So this (and not the axle windup forces, which can be large) is the extra force the gearbox should see because of axle windup. And in a properly designed vehicle, should not cause gearbox failure.

Phew!

Regards
Sutripta
Sutripta is offline   (3) Thanks Reply With Quote
Old 7th December 2014, 18:23   #320
Senior - BHPian
 
DirtyDan's Avatar
 
Join Date: Jul 2007
Location: Dharamsala
Posts: 1,794
Thanked: 734 Times
Default Re: Driving all four wheels: how is it done?

I asked an automotive engineer who has decades of experience in the production and testing of 4x4 vehicles the following question. He is well known internationally, and well known in India.

If you have a prolonged windup situation on a typical part time 4x4 vehicle (e.g. driving on pavement in 4x4 mode), what would you expect the damage to be?

His time is precious so I had to keep it short and sweet with no chance for follow ups. He did not want me to give his name. Below is his answer verbatim pasted in by me.


DRIVELINE WINDUP: the first thing to go will be the hypoid axle pinion bearing preload because this is a frictionally achieved specification. Then the transmission mounting rubber pad [if any] will deform to one side. Then the synchronizers of the transmission will misbehave. Then the needle bearings of the propeller shaft will go.

Not one bit of this whole discussion will help me get chicks. But make of his comments what you will.
DirtyDan is offline   (2) Thanks Reply With Quote
Old 7th December 2014, 20:49   #321
Distinguished - BHPian
 
Join Date: Jul 2009
Location: Kolkata
Posts: 3,477
Thanked: 2,013 Times
Default Re: Driving all four wheels: how is it done?

^^^
Except for the synchronisers, in line with what we are saying.
Would really like to know how synchronisres will be damaged.
Even better if he can point out our misconceptions/ follies/ attempts to misinform/ outright lies.

Make of our statements what you will!

Regards
Sutripta
Sutripta is offline   (2) Thanks Reply With Quote
Old 8th December 2014, 14:02   #322
Distinguished - BHPian
 
sudev's Avatar
 
Join Date: Jan 2008
Location: Gurgaon
Posts: 3,449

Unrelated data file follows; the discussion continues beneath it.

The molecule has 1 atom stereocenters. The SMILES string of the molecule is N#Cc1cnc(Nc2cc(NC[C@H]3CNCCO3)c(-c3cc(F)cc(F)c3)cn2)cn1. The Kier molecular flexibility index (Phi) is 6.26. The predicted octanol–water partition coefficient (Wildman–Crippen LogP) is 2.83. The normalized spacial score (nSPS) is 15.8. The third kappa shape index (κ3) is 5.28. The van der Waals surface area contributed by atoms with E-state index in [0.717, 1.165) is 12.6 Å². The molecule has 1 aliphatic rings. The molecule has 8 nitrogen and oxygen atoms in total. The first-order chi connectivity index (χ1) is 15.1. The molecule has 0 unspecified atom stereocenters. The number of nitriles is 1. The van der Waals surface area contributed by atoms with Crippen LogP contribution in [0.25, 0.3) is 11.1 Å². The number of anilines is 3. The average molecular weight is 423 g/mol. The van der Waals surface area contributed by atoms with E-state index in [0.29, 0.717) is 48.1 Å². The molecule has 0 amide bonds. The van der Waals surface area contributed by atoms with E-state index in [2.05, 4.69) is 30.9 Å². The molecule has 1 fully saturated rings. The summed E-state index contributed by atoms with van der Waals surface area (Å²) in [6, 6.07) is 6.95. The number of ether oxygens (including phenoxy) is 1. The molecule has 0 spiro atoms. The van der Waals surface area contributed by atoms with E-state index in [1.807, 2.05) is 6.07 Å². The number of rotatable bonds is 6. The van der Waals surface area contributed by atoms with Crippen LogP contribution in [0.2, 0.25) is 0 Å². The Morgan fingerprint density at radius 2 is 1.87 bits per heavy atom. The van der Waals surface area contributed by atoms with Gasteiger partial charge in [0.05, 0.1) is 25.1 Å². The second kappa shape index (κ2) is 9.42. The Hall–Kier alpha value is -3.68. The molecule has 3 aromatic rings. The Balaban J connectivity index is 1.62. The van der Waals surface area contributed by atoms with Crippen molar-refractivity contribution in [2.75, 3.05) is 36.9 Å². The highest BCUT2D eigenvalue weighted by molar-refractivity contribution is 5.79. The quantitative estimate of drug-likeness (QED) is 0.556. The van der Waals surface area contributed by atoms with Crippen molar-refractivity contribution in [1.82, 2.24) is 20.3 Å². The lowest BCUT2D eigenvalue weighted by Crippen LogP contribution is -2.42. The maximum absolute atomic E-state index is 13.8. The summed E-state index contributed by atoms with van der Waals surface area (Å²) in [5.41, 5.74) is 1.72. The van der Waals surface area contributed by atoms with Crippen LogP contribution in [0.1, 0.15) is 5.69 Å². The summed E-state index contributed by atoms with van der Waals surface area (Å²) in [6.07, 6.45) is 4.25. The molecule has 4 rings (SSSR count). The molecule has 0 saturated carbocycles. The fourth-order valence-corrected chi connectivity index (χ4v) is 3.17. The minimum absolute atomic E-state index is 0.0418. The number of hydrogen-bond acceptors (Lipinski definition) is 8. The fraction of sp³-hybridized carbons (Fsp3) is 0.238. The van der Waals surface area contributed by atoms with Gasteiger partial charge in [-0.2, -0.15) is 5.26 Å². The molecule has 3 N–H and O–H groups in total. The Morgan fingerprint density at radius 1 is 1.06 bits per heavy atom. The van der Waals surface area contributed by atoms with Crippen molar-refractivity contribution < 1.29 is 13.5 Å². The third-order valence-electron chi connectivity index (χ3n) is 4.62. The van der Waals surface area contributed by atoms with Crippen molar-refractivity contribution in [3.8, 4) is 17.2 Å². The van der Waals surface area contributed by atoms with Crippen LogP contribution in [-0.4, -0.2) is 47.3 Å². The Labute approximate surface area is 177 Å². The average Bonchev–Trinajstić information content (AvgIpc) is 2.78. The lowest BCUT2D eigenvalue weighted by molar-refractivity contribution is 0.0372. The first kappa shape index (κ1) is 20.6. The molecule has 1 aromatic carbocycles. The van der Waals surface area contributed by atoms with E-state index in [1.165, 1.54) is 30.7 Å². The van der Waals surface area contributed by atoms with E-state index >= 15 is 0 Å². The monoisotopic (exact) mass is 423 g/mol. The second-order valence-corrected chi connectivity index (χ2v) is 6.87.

Thanked: 1,991 Times
Default Re: Driving all four wheels: how is it done?

Agree with Professori.
Why would synchros wear?? AFAIK these come in to play only when changing gears.
sudev is offline   (1) Thanks Reply With Quote
Old 9th December 2014, 12:12   #323
Senior - BHPian
 
ex670c's Avatar
 
Join Date: Nov 2004
Location: Chennai
Posts: 2,456
Thanked: 1,795 Times
Default Transmission Windup

Hi Guys,

Transmission Windup will happen to any vehicle with a Part-Time 4WD.

That is exactly the reason Center Differential (Locks) were invented.

Transmission windup is caused by lack of differential action between the front and Rear Wheels, this is further aggravated by the use of LSD/Lockers/Diff-Locks.

Wrt to Mahindra JEEPs and Maruti Gypsy.

The most obvious signs are
1) you will not be able to disengage the FWH,
2) shift to 2H,
3) Selecting gears will be notchy.

Transmission Windups will happen to any 4WD even in off road conditions.

This depends on design and maintenance.

The simple solution is to Disengage Diff-Locks, and drive to and fro in a straight line.

Regards,

Arka
ex670c is offline   (2) Thanks Reply With Quote
Old 9th December 2014, 16:27   #324
Senior - BHPian
 
mallumowgli's Avatar
 
Join Date: Apr 2010
Location: Palakkad/Coimbatore
Posts: 1,091
Thanked: 687 Times
Default Re: Driving all four wheels: how is it done?

Quote:
Originally Posted by sudev View Post
Agree with Professori.
Why would synchros wear?? AFAIK these come in to play only when changing gears.
If I may butt in...

4WD mode is not required for the synchros to wear off. If you try to rotate the wheels in a direction opposite to the engine rotation in 2WD itself would fry the synchros. So, does a 4WD with TC locked up mode induce this condition? If so, wouldn't an auto clutch reduce the chance?
mallumowgli is offline   (1) Thanks Reply With Quote
Old 9th December 2014, 16:54   #325
Senior - BHPian
 
m_upreti's Avatar
 
Join Date: Feb 2008
Location: Navi Mumbai
Posts: 1,568
Thanked: 304 Times
Default Re: Transmission Windup

Quote:
Originally Posted by ex670c View Post
Transmission Windup will happen to any vehicle with a Part-Time 4WD.
This site as some interesting discussion on this topic

http://forum.difflock.com/viewtopic....2b07bff137a672
m_upreti is offline   (2) Thanks Reply With Quote
Old 10th December 2014, 04:30   #326
Senior - BHPian
 
DirtyDan's Avatar
 
Join Date: Jul 2007
Location: Dharamsala
Posts: 1,794
Thanked: 734 Times
Default Re: Driving all four wheels: how is it done?

Quote:
Originally Posted by Sutripta View Post